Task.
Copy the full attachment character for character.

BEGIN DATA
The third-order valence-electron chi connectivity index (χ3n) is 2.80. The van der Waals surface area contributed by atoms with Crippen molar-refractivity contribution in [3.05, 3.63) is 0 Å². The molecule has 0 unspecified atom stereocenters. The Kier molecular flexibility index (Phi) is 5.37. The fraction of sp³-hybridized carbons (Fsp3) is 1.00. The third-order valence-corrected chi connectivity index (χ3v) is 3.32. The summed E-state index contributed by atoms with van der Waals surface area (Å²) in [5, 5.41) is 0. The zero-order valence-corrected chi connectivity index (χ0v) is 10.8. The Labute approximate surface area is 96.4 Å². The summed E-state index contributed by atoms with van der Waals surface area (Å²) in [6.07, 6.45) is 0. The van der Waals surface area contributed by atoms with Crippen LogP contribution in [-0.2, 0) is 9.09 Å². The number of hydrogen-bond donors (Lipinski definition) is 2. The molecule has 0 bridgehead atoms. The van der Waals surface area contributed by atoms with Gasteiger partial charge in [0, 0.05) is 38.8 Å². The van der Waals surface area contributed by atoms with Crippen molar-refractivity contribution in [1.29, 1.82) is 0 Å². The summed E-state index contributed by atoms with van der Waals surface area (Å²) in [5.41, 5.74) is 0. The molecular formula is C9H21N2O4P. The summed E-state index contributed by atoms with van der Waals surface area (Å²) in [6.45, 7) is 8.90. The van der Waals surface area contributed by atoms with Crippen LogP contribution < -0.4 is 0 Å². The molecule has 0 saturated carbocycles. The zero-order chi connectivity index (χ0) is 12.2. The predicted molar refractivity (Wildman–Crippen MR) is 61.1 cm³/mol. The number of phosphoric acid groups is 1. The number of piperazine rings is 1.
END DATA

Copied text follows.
The third-order valence-electron chi connectivity index (χ3n) is 2.80. The van der Waals surface area contributed by atoms with Crippen molar-refractivity contribution in [3.05, 3.63) is 0 Å². The molecule has 0 unspecified atom stereocenters. The Kier molecular flexibility index (Phi) is 5.37. The fraction of sp³-hybridized carbons (Fsp3) is 1.00. The third-order valence-corrected chi connectivity index (χ3v) is 3.32. The summed E-state index contributed by atoms with van der Waals surface area (Å²) in [5, 5.41) is 0. The zero-order valence-corrected chi connectivity index (χ0v) is 10.8. The Labute approximate surface area is 96.4 Å². The summed E-state index contributed by atoms with van der Waals surface area (Å²) in [6.07, 6.45) is 0. The van der Waals surface area contributed by atoms with Crippen LogP contribution in [-0.2, 0) is 9.09 Å². The number of hydrogen-bond donors (Lipinski definition) is 2. The molecule has 0 bridgehead atoms. The van der Waals surface area contributed by atoms with Gasteiger partial charge in [0, 0.05) is 38.8 Å². The van der Waals surface area contributed by atoms with Crippen molar-refractivity contribution in [1.29, 1.82) is 0 Å². The summed E-state index contributed by atoms with van der Waals surface area (Å²) in [5.41, 5.74) is 0. The molecular formula is C9H21N2O4P. The summed E-state index contributed by atoms with van der Waals surface area (Å²) in [6.45, 7) is 8.90. The van der Waals surface area contributed by atoms with Crippen LogP contribution < -0.4 is 0 Å². The molecule has 0 saturated carbocycles. The zero-order chi connectivity index (χ0) is 12.2. The predicted molar refractivity (Wildman–Crippen MR) is 61.1 cm³/mol. The number of phosphoric acid groups is 1. The number of piperazine rings is 1.